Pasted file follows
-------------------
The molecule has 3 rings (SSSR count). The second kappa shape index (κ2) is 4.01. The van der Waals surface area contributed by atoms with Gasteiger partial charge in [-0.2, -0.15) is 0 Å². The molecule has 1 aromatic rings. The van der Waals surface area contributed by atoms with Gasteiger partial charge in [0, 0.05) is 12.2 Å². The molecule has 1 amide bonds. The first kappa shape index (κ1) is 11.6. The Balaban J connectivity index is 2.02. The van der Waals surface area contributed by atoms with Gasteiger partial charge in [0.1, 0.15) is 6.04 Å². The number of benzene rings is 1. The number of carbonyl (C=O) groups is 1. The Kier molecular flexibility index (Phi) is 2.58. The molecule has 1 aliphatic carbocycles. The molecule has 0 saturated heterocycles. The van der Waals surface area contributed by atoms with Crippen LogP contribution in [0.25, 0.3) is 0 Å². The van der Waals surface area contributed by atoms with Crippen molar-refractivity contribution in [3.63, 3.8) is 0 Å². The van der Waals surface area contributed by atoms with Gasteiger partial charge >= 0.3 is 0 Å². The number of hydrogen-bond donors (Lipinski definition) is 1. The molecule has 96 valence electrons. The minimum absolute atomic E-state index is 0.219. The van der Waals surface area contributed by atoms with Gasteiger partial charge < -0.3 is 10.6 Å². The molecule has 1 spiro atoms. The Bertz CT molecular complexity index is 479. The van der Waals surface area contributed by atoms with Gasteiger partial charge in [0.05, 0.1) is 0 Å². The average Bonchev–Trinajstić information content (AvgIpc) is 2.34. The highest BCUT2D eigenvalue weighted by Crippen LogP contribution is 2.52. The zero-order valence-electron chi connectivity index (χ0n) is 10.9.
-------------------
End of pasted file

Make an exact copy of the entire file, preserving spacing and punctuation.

The molecule has 3 rings (SSSR count). The second kappa shape index (κ2) is 4.01. The van der Waals surface area contributed by atoms with Gasteiger partial charge in [-0.2, -0.15) is 0 Å². The molecule has 1 aromatic rings. The van der Waals surface area contributed by atoms with Gasteiger partial charge in [0, 0.05) is 12.2 Å². The molecule has 1 amide bonds. The first kappa shape index (κ1) is 11.6. The Balaban J connectivity index is 2.02. The van der Waals surface area contributed by atoms with Gasteiger partial charge in [0.1, 0.15) is 6.04 Å². The number of benzene rings is 1. The number of carbonyl (C=O) groups is 1. The Kier molecular flexibility index (Phi) is 2.58. The molecule has 1 aliphatic carbocycles. The molecule has 0 saturated heterocycles. The van der Waals surface area contributed by atoms with Crippen LogP contribution in [0.25, 0.3) is 0 Å². The van der Waals surface area contributed by atoms with Crippen molar-refractivity contribution in [3.63, 3.8) is 0 Å². The van der Waals surface area contributed by atoms with Gasteiger partial charge >= 0.3 is 0 Å². The number of hydrogen-bond donors (Lipinski definition) is 1. The molecule has 96 valence electrons. The minimum absolute atomic E-state index is 0.219. The van der Waals surface area contributed by atoms with Gasteiger partial charge < -0.3 is 10.6 Å². The molecule has 1 spiro atoms. The Bertz CT molecular complexity index is 479. The van der Waals surface area contributed by atoms with Gasteiger partial charge in [0.05, 0.1) is 0 Å². The average Bonchev–Trinajstić information content (AvgIpc) is 2.34. The highest BCUT2D eigenvalue weighted by Crippen LogP contribution is 2.52. The zero-order valence-electron chi connectivity index (χ0n) is 10.9.